Submitted to: Plant Pathology Journal
Publication Type: Peer Reviewed Journal
Publication Acceptance Date: June 4, 2006
Publication Date: September 1, 2006
Citation: Gillaspie Jr, A.G., Barkley, N.L., Morris, J.B. 2006. An unusual strain of alfalfa mosaic virus detected in crotalaria spp. germplasm in georgia. Plant Pathology Journal 5(3): 397-400. Interpretive Summary: As plant germplasm is being regenerated at the Griffin, GA germplasm maintenance site, the appearance of possible disease symptoms is monitored to prevent new viruses from entering the U.S. Viruses isolates from Crotalaria (rattlepod or sunn hemp) produced unusual symptoms on Nicotiana benthamiana assay plants. These isolates were checked by serology and found to contain a virus that reacted with alfalfa mosaic virus (AIMV) as well as combinations of other viruses. After the isolates had been transferred from N. benthamiana plant to plant about twenty times, only the AIMV could be detected by serology and the virus still produced the same symptoms on Crotalaria and N. benthamiana. A nucleic acid test (RT-PCR) followed by DNA sequencing of the expected product along with the serological tests indicate that the virus is a strain of AIMV and that it may be a new strain. Care is being taken to prevent this strain from entering the growing areas.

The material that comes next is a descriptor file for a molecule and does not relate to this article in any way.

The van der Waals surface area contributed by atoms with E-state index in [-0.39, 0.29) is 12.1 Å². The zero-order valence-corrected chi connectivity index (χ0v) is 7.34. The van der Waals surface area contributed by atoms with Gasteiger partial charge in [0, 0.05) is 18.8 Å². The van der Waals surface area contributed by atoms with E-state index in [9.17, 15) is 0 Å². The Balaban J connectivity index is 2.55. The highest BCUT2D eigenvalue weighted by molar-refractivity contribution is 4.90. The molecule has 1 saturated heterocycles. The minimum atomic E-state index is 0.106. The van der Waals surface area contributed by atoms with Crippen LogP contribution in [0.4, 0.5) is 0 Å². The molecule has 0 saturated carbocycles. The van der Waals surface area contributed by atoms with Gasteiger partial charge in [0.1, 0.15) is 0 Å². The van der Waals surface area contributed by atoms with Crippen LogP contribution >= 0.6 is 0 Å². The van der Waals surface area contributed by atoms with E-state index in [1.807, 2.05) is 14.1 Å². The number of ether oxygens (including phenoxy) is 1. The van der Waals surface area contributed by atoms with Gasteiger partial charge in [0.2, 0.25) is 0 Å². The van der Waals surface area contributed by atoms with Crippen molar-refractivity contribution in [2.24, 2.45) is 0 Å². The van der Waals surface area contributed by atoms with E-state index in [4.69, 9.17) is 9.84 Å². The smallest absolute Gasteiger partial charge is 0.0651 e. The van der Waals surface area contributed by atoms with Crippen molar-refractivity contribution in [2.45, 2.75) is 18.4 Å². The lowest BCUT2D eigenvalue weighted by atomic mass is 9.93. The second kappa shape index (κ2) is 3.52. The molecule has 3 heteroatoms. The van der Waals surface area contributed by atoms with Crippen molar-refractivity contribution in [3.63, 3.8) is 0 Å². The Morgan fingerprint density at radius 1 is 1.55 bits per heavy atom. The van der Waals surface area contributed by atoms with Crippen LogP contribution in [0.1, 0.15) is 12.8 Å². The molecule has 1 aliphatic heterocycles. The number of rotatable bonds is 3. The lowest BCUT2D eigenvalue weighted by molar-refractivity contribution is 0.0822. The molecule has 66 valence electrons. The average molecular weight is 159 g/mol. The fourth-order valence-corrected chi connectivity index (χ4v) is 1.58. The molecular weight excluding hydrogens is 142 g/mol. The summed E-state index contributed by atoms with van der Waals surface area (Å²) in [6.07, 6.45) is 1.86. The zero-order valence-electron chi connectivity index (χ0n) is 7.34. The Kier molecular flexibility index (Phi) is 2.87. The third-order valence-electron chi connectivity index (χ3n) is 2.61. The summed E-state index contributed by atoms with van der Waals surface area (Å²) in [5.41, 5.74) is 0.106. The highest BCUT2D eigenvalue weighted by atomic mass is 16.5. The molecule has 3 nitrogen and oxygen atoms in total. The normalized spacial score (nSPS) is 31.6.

Technical Abstract: Virus isolates from Crotalaria species in germplasm regeneration plots in Griffin, GA were found to produce an unexpected wilting and necrosis on Nicotiana benthamiana. DAC-ELISA tests produced positive results for alfalfa mosaic virus (AIMV) and a mixture of viruses, including cucumber mosaic, blackeye cowpea mosaic, peanut stunt, and white clover mosaic viruses. After serial transfer using N. benthamiana in the greenhouse, then inoculated to healthy Crotalaria and symptomatic plants then assayed on test host plants, only AIMV could be detected by DAC-ELISA while the wilting and necrosis symptoms remained. In addition, RT-PCR tests produced products of the expected size with the Crotalaria isolate RNA as it did with a known isolate of AIMV. The band from the Crotalaria isolate was sequenced and found by BLAST search to be 92-99% identical to ten known strains of AIMV. These results indicate that the Crotalaria isolate is an AIMV strain and possibly a new strain.